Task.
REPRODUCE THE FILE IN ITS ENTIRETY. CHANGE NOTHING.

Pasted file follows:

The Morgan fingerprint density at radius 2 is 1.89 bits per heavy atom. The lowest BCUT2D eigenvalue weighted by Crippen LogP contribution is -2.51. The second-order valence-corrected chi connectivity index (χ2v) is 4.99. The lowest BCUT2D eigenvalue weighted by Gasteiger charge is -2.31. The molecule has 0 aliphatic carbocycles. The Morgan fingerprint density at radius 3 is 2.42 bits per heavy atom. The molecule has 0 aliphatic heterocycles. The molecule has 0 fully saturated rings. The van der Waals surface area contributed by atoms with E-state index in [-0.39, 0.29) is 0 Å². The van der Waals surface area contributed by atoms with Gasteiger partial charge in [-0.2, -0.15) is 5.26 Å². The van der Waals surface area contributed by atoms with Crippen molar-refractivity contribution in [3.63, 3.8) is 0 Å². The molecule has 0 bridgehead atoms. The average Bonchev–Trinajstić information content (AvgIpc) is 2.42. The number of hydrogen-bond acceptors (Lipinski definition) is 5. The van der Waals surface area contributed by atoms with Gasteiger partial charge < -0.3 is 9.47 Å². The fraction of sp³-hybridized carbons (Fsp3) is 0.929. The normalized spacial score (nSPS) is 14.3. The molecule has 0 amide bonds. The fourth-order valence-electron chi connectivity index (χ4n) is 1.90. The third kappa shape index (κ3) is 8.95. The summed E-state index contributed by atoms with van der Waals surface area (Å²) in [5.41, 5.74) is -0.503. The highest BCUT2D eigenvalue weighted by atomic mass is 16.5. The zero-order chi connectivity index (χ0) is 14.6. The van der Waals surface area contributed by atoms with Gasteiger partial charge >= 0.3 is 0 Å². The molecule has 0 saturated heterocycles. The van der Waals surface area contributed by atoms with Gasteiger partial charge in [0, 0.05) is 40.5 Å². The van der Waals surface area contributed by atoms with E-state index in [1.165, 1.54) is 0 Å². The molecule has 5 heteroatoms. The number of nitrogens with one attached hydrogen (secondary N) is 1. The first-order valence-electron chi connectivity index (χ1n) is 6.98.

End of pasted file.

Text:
The Morgan fingerprint density at radius 2 is 1.89 bits per heavy atom. The lowest BCUT2D eigenvalue weighted by Crippen LogP contribution is -2.51. The second-order valence-corrected chi connectivity index (χ2v) is 4.99. The lowest BCUT2D eigenvalue weighted by Gasteiger charge is -2.31. The molecule has 0 aliphatic carbocycles. The Morgan fingerprint density at radius 3 is 2.42 bits per heavy atom. The molecule has 0 aliphatic heterocycles. The molecule has 0 fully saturated rings. The van der Waals surface area contributed by atoms with E-state index in [-0.39, 0.29) is 0 Å². The van der Waals surface area contributed by atoms with Gasteiger partial charge in [-0.2, -0.15) is 5.26 Å². The van der Waals surface area contributed by atoms with Crippen molar-refractivity contribution in [3.63, 3.8) is 0 Å². The molecule has 0 bridgehead atoms. The average Bonchev–Trinajstić information content (AvgIpc) is 2.42. The number of hydrogen-bond acceptors (Lipinski definition) is 5. The van der Waals surface area contributed by atoms with Gasteiger partial charge < -0.3 is 9.47 Å². The fraction of sp³-hybridized carbons (Fsp3) is 0.929. The normalized spacial score (nSPS) is 14.3. The molecule has 0 amide bonds. The fourth-order valence-electron chi connectivity index (χ4n) is 1.90. The third kappa shape index (κ3) is 8.95. The summed E-state index contributed by atoms with van der Waals surface area (Å²) in [5.41, 5.74) is -0.503. The highest BCUT2D eigenvalue weighted by atomic mass is 16.5. The zero-order chi connectivity index (χ0) is 14.6. The van der Waals surface area contributed by atoms with Gasteiger partial charge >= 0.3 is 0 Å². The molecule has 0 saturated heterocycles. The van der Waals surface area contributed by atoms with Gasteiger partial charge in [0, 0.05) is 40.5 Å². The van der Waals surface area contributed by atoms with E-state index in [1.165, 1.54) is 0 Å². The molecule has 5 heteroatoms. The number of nitrogens with one attached hydrogen (secondary N) is 1. The first-order valence-electron chi connectivity index (χ1n) is 6.98.